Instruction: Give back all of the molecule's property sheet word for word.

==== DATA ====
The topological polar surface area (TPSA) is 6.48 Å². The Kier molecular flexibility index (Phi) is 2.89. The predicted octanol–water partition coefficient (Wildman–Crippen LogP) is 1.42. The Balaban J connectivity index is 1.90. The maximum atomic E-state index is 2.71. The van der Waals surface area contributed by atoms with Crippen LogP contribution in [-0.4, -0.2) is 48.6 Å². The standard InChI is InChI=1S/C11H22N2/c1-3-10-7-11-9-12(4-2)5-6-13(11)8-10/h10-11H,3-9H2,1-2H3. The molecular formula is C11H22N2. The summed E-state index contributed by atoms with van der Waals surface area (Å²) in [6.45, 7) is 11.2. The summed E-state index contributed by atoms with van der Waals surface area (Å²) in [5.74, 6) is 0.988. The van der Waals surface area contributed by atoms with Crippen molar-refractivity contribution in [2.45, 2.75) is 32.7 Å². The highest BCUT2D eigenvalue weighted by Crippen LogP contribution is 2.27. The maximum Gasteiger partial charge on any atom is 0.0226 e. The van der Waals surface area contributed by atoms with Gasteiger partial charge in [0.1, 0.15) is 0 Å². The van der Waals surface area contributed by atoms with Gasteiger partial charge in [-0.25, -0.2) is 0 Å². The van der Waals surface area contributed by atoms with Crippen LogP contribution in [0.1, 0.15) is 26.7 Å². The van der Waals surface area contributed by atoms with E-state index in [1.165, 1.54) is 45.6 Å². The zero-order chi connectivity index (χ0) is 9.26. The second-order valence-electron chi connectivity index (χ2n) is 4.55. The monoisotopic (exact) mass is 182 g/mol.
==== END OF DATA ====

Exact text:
The topological polar surface area (TPSA) is 6.48 Å². The Kier molecular flexibility index (Phi) is 2.89. The predicted octanol–water partition coefficient (Wildman–Crippen LogP) is 1.42. The Balaban J connectivity index is 1.90. The maximum atomic E-state index is 2.71. The van der Waals surface area contributed by atoms with Crippen LogP contribution in [-0.4, -0.2) is 48.6 Å². The standard InChI is InChI=1S/C11H22N2/c1-3-10-7-11-9-12(4-2)5-6-13(11)8-10/h10-11H,3-9H2,1-2H3. The molecular formula is C11H22N2. The summed E-state index contributed by atoms with van der Waals surface area (Å²) in [6.45, 7) is 11.2. The summed E-state index contributed by atoms with van der Waals surface area (Å²) in [5.74, 6) is 0.988. The van der Waals surface area contributed by atoms with Crippen molar-refractivity contribution in [2.45, 2.75) is 32.7 Å². The highest BCUT2D eigenvalue weighted by Crippen LogP contribution is 2.27. The maximum Gasteiger partial charge on any atom is 0.0226 e. The van der Waals surface area contributed by atoms with Gasteiger partial charge in [0.1, 0.15) is 0 Å². The van der Waals surface area contributed by atoms with Gasteiger partial charge in [-0.25, -0.2) is 0 Å². The van der Waals surface area contributed by atoms with Crippen LogP contribution in [0.1, 0.15) is 26.7 Å². The van der Waals surface area contributed by atoms with E-state index in [1.165, 1.54) is 45.6 Å². The zero-order chi connectivity index (χ0) is 9.26. The second-order valence-electron chi connectivity index (χ2n) is 4.55. The monoisotopic (exact) mass is 182 g/mol.